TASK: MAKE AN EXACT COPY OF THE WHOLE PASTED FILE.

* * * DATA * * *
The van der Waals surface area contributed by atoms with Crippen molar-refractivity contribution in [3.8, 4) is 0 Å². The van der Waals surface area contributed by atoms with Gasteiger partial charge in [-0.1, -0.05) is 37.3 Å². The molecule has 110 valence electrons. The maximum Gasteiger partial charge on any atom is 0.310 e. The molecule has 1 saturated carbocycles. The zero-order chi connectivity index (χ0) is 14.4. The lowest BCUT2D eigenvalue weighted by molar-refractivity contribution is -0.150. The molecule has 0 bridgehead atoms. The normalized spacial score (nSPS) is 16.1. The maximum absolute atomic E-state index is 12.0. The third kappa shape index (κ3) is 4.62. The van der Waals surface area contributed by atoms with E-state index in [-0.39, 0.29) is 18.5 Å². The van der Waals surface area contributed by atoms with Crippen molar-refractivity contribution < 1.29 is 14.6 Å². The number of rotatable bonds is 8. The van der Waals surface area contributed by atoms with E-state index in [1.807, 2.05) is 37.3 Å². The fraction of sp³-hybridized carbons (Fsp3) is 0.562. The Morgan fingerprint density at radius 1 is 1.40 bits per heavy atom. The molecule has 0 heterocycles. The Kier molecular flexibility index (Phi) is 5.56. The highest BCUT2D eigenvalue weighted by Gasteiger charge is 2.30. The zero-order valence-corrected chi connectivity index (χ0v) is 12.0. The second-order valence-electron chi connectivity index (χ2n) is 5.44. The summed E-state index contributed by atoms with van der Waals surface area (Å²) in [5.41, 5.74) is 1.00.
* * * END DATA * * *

The van der Waals surface area contributed by atoms with Crippen molar-refractivity contribution in [3.8, 4) is 0 Å². The van der Waals surface area contributed by atoms with Gasteiger partial charge in [-0.1, -0.05) is 37.3 Å². The molecule has 110 valence electrons. The maximum Gasteiger partial charge on any atom is 0.310 e. The molecule has 1 saturated carbocycles. The zero-order chi connectivity index (χ0) is 14.4. The lowest BCUT2D eigenvalue weighted by molar-refractivity contribution is -0.150. The molecule has 0 bridgehead atoms. The normalized spacial score (nSPS) is 16.1. The maximum absolute atomic E-state index is 12.0. The third kappa shape index (κ3) is 4.62. The van der Waals surface area contributed by atoms with E-state index in [-0.39, 0.29) is 18.5 Å². The van der Waals surface area contributed by atoms with Crippen molar-refractivity contribution < 1.29 is 14.6 Å². The number of rotatable bonds is 8. The van der Waals surface area contributed by atoms with E-state index in [1.807, 2.05) is 37.3 Å². The fraction of sp³-hybridized carbons (Fsp3) is 0.562. The Morgan fingerprint density at radius 1 is 1.40 bits per heavy atom. The molecule has 0 heterocycles. The Kier molecular flexibility index (Phi) is 5.56. The highest BCUT2D eigenvalue weighted by Gasteiger charge is 2.30. The zero-order valence-corrected chi connectivity index (χ0v) is 12.0. The second-order valence-electron chi connectivity index (χ2n) is 5.44. The summed E-state index contributed by atoms with van der Waals surface area (Å²) in [5.41, 5.74) is 1.00.